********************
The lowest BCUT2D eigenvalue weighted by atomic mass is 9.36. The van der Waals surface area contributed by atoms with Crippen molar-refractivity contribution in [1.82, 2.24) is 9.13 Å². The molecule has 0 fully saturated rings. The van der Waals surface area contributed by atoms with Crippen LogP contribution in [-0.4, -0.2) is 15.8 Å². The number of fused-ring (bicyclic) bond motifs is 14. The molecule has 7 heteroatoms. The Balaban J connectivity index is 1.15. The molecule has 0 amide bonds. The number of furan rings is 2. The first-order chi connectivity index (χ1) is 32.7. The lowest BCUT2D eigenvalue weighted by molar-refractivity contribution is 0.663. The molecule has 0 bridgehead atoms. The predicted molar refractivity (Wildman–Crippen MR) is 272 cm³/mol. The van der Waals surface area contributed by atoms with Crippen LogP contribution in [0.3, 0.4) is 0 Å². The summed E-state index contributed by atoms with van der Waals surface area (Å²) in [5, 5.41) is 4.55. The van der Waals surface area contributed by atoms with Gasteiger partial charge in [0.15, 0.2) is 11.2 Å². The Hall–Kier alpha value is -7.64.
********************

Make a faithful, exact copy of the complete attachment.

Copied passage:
The lowest BCUT2D eigenvalue weighted by atomic mass is 9.36. The van der Waals surface area contributed by atoms with Crippen molar-refractivity contribution in [1.82, 2.24) is 9.13 Å². The molecule has 0 fully saturated rings. The van der Waals surface area contributed by atoms with Crippen LogP contribution in [-0.4, -0.2) is 15.8 Å². The number of fused-ring (bicyclic) bond motifs is 14. The molecule has 7 heteroatoms. The Balaban J connectivity index is 1.15. The molecule has 0 amide bonds. The number of furan rings is 2. The first-order chi connectivity index (χ1) is 32.7. The lowest BCUT2D eigenvalue weighted by molar-refractivity contribution is 0.663. The molecule has 0 bridgehead atoms. The predicted molar refractivity (Wildman–Crippen MR) is 272 cm³/mol. The van der Waals surface area contributed by atoms with Crippen LogP contribution in [0.3, 0.4) is 0 Å². The summed E-state index contributed by atoms with van der Waals surface area (Å²) in [5, 5.41) is 4.55. The van der Waals surface area contributed by atoms with Gasteiger partial charge in [0.15, 0.2) is 11.2 Å². The Hall–Kier alpha value is -7.64.